The maximum potential (mitigation) benefit for coastal risk reduction is the physical exposure to coastal hazards (based on wind, waves, sea level rise, geomorphology, etc) that requires attenuation – which can be thought of as the risk in the absence of coastal habitat like coral reefs or mangroves. People living either nearest to the shoreline or between 0 and 10 m above sea level are considered to be the population exposed, since these are the people most susceptible to flooding, especially with sea level rise. The potential benefit provided by nature is the degree to which that risk is mitigated, and nature’s contribution is the proportion of that coastal storm risk reduced by ecosystems.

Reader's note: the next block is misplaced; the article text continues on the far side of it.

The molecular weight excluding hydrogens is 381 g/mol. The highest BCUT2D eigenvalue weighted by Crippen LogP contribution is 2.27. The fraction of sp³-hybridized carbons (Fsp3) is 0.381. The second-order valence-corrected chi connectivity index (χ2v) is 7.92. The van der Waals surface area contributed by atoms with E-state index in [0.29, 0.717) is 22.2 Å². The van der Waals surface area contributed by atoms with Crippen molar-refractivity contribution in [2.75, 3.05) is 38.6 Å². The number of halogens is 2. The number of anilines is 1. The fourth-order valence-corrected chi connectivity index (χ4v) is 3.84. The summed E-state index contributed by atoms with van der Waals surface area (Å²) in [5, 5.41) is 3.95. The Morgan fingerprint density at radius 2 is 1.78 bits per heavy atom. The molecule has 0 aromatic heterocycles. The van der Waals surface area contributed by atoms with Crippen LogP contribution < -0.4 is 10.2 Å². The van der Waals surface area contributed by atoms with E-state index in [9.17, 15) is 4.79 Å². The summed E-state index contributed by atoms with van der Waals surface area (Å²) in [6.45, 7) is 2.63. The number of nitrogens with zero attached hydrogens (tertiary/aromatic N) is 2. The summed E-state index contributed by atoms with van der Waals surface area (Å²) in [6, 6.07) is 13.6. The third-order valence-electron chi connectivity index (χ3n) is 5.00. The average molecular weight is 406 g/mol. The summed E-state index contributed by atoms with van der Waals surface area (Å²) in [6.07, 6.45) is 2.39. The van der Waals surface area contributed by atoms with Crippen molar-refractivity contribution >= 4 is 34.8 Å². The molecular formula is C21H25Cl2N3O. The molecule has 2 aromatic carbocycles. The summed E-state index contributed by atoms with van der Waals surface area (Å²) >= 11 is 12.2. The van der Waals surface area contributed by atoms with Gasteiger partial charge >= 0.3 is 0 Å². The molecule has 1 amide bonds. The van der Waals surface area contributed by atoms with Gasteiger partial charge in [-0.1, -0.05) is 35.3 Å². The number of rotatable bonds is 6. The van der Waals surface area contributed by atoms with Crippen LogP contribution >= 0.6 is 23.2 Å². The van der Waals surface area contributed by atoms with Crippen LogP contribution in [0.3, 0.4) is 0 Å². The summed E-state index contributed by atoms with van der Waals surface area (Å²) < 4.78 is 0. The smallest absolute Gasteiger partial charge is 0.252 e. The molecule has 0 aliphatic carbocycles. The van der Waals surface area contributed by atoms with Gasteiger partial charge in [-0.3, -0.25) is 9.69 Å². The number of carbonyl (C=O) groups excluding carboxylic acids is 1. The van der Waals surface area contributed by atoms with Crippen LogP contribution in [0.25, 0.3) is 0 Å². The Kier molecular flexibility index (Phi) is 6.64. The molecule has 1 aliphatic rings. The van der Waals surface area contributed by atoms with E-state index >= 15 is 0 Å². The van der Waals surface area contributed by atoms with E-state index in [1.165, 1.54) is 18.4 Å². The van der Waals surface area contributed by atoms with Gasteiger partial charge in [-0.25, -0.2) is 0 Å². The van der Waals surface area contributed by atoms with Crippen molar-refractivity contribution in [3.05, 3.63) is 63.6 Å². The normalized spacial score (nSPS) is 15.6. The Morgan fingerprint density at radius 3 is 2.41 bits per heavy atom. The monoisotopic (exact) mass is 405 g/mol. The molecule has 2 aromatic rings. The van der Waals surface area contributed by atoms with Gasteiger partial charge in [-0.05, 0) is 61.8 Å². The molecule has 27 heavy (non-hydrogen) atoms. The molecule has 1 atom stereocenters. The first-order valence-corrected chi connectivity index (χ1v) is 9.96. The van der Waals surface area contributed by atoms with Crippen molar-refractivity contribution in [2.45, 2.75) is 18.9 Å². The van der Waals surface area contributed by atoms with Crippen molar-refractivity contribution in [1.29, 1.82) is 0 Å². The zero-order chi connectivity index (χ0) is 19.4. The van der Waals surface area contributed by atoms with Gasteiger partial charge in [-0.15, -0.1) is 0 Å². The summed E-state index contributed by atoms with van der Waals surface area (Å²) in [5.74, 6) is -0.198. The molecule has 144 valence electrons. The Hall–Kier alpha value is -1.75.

The potential benefits provided by nature, which are often called “ecosystem services” (but should be thought of as the potential supply of a service, and only truly becomes a service when combined with human demand for the service) may be measured in terms of kilometers of coastline protected or the change in risk index resulting from the presence of coastal habitat. We emphasize that a proportional representation of nature’s contribution to providing potential benefits is important to track differences or changes across space and time; as realized benefits provided by nature could increase alongside (or due to) increases in maximum potential benefits or population exposed, though nature’s contributions may remain the same. That is, if climate change puts more coastline at risk, a constant proportional contribution of nature would result in higher levels of the corresponding realized benefits, coastal risk mitigation, even if conditions for people (in terms of coastal hazards) deteriorate. The relative proportion of nature’s contribution, along with people’s needs, especially for the most vulnerable people, are more useful metrics than realized benefits alone when considering change across several variables at once (stressors, people, and nature), as they reveal where and when nature plays a key role in delivering benefits.